Now, I have to go stand in the town courts and speak words of this life…

*Image from Brittalafont.com

 


‘Cause I’ve got friends in low places and high places

The God who made the world and everything in it, being Lord of Heaven and earth, does not live in temples made by man, nor is He served by human hands, as though He needed anything, since He himself gives to all making life and breath and everything.  And He made from one man every nation of mankind to live on all the face of the earth, having determined allotted periods and the boundaries of their dwelling place, that they should seek God, and perhaps feel their way toward Him and find Him…He commands all people everywhere to repent, because He has fixed a day on which He will judge the world in righteousness by a man whom He has appointed; and of this He has given assurance to all by raising Him from the dead.  Acts 17:24-31

I’ve been going to our County jail for some 18 years now, leading Bible studies with any interested women on Sunday nights.  I first went to meet with one Native American young lady who came in late one night and was intent on killing herself in any way she possibly could.  The jailer, a friend of mine, asked her if she had ever read the Bible.  She said, “Oh no, we’re not allowed to believe in Jesus.”

He asked if she would be willing to talk to a friend of his, and she said yes.  He got permission for me to come see her during visiting hours, and I talked through the plexiglass the first couple of visits.  That was highly ineffective and I asked if there was any way to meet face to face.  We were able to secure the room used to meet with attorneys, and from there, I was able to tell her about what she began to coin as the ‘Jesus Way.’  She soon began to invite the whole cell and I just kept coming back.

I used to think they just came to get out of their cell.  Though it is probably partially true, there is still something more that draws them.  There is a boomerang effect with many of the women.  They are back in again and again.  I like it, giving me the chance to speak truth into their lives for a longer stretch.  Once they get out, they fall so quickly back into their life of drugs and alcohol.

This Acts passage is one of my favorites to proclaim to them.  Paul spoke to the Greeks that were so polytheistic that they even had an altar to the ‘unknown god.’  Today we call our unknown god our ‘higher power.’  Our rock can give us the strength we need to get us through treatment, even though we’ve been here eight times before.  “I am here to tell you about a God you can know.  He has a name, and He knows your name…”

The truths that I get to present in jail are the ones I want to tell my nonChristian friends and coworkers.  They are ones I would put on a billboard in Hollywood or in Washington DC. If I could summarize them from Acts 17, they would look like this:

  1. God is the origin of all things and the Lord of all things.
  2. He is  unchanging (not relative).
  3. God has a name.  He has revealed Himself through His Son Jesus, the name that is above every name.
  4. Human life is sacred and important because He has created us for a purpose.  He gave us a purpose, a destiny, and He has a plan and a purpose for our lives.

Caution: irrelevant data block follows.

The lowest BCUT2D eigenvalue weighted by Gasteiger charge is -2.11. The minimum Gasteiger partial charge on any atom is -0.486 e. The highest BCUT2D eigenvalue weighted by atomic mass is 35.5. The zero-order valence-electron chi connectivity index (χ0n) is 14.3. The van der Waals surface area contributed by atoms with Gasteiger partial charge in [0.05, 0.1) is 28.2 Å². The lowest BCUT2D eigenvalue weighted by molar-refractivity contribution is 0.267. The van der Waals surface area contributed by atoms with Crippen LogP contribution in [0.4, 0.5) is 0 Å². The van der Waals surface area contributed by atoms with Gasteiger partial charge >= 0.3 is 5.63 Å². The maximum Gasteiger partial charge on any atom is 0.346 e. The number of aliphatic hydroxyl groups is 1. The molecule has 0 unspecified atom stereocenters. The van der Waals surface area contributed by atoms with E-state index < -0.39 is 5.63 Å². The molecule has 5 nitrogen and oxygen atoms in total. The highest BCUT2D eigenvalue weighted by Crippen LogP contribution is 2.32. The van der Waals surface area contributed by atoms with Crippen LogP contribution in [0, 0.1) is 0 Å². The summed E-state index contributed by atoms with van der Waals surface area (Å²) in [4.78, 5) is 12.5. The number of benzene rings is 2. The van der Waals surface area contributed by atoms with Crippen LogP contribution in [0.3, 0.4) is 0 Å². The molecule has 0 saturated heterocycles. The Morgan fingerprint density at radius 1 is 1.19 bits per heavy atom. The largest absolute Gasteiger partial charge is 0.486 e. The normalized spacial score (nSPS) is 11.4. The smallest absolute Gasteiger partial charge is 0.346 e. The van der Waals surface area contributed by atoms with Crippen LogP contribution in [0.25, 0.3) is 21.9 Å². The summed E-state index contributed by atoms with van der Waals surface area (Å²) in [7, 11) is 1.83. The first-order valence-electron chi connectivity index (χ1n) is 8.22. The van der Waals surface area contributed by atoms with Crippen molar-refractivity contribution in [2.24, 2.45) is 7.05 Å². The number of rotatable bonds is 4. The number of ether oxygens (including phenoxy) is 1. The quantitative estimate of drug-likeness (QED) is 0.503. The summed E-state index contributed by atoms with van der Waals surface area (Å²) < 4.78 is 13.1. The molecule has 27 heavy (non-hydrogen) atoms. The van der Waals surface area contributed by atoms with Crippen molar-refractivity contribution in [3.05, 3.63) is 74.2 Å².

5. One day Jesus is going to return and judge the world in righteousness.

Acts 17.jpgThese are our reference points, fixed and unchanging.  You can call them ‘absolute truths.’  Just like Sir Isaac Newton named physical laws that governed the universe, these would be like the spiritual ones that govern us.  I’m sure there are more, like the ones Campus Crusades, or ‘Cru’, use.  Or others like “sin has consequences,” and “somebody has to pay the price for sin.”

What Paul proclaimed on Mars Hill says it.  He didn’t use Jesus’ name.  He referred to Him at the end when he said, because He has fixed a day on which He will judge the world in righteousness by a man whom He has appointed; and of this He has given assurance to all by raising Him from the dead. in verse 31.

The struggle today is over so many things.  We’ve tossed God out as our ultimate reality and our ultimate truth.  We’ve made truth relative and individual.  We have tried to teach kids self esteem and morality without a basis of a having a loving God who has created us for a purpose–someone who knows the number of hairs on our head, who gave us a plan and a destiny, and has a plan and a purpose for our lives.

Instead, we have taught a secular humanistic version of where we came from, described by Frank Peretti in The Chair: stripped down we’re really saying, “Kids, you’re an accident, with no reason for being here.  You are a meaningless conglomeration of molecules strung together purely by chance billions and billions of years ago.  All of the dust and the gas in the galaxy floated around and bumped into each other and said, ‘Let’s be organic.’  You have no reason for being here.  Your existence is pointless; the universe won’t mind when you die; you’ll just become compost…Now for self esteem class: You’re an accident, but a good accident.  You can do things–but what if you can’t?  Because people appreciate you–but what if they don’t? (This is a wonderful video series if you ever get time to watch it–do!)

The good news is that Jesus came to die on the cross for you and for me.  One day He is going to return and set the wrong right.  We will give account to Him.  Last night I got to sit with three delightful women in jail and shared the good news once again with them.  We laughed and prayed and had a great time in the Word of God.  They might be in low places now, but they get to hook up with my Friend Jesus who is in the Highest of High places…